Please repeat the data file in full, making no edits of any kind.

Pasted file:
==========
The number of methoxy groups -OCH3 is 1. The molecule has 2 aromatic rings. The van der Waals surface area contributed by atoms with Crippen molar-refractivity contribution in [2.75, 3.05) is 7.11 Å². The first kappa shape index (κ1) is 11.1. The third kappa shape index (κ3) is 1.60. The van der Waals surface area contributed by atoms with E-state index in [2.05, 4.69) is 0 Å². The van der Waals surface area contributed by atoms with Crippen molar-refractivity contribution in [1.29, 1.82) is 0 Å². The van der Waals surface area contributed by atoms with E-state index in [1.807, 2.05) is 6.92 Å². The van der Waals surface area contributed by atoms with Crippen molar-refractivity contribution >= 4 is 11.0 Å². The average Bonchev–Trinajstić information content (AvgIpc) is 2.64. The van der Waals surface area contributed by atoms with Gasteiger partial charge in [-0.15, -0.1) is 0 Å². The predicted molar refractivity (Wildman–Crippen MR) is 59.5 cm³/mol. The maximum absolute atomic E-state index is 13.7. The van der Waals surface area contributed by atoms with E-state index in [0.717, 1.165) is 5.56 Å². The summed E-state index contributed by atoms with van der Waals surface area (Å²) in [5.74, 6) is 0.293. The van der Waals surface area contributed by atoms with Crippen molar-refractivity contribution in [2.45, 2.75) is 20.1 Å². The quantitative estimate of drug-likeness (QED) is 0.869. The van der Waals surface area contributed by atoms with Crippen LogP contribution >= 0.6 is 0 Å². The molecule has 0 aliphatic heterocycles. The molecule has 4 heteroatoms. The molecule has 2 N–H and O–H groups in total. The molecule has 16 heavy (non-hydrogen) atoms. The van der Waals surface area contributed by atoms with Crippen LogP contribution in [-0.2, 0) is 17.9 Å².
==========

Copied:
The number of methoxy groups -OCH3 is 1. The molecule has 2 aromatic rings. The van der Waals surface area contributed by atoms with Crippen molar-refractivity contribution in [2.75, 3.05) is 7.11 Å². The first kappa shape index (κ1) is 11.1. The third kappa shape index (κ3) is 1.60. The van der Waals surface area contributed by atoms with E-state index in [2.05, 4.69) is 0 Å². The van der Waals surface area contributed by atoms with Crippen molar-refractivity contribution in [1.29, 1.82) is 0 Å². The van der Waals surface area contributed by atoms with E-state index in [1.807, 2.05) is 6.92 Å². The van der Waals surface area contributed by atoms with Crippen molar-refractivity contribution >= 4 is 11.0 Å². The average Bonchev–Trinajstić information content (AvgIpc) is 2.64. The van der Waals surface area contributed by atoms with Gasteiger partial charge in [-0.15, -0.1) is 0 Å². The predicted molar refractivity (Wildman–Crippen MR) is 59.5 cm³/mol. The maximum absolute atomic E-state index is 13.7. The van der Waals surface area contributed by atoms with E-state index in [0.717, 1.165) is 5.56 Å². The summed E-state index contributed by atoms with van der Waals surface area (Å²) in [5.74, 6) is 0.293. The van der Waals surface area contributed by atoms with Crippen molar-refractivity contribution in [2.45, 2.75) is 20.1 Å². The quantitative estimate of drug-likeness (QED) is 0.869. The van der Waals surface area contributed by atoms with Crippen LogP contribution >= 0.6 is 0 Å². The molecule has 0 aliphatic heterocycles. The molecule has 4 heteroatoms. The molecule has 2 N–H and O–H groups in total. The molecule has 16 heavy (non-hydrogen) atoms. The van der Waals surface area contributed by atoms with Crippen LogP contribution in [-0.2, 0) is 17.9 Å².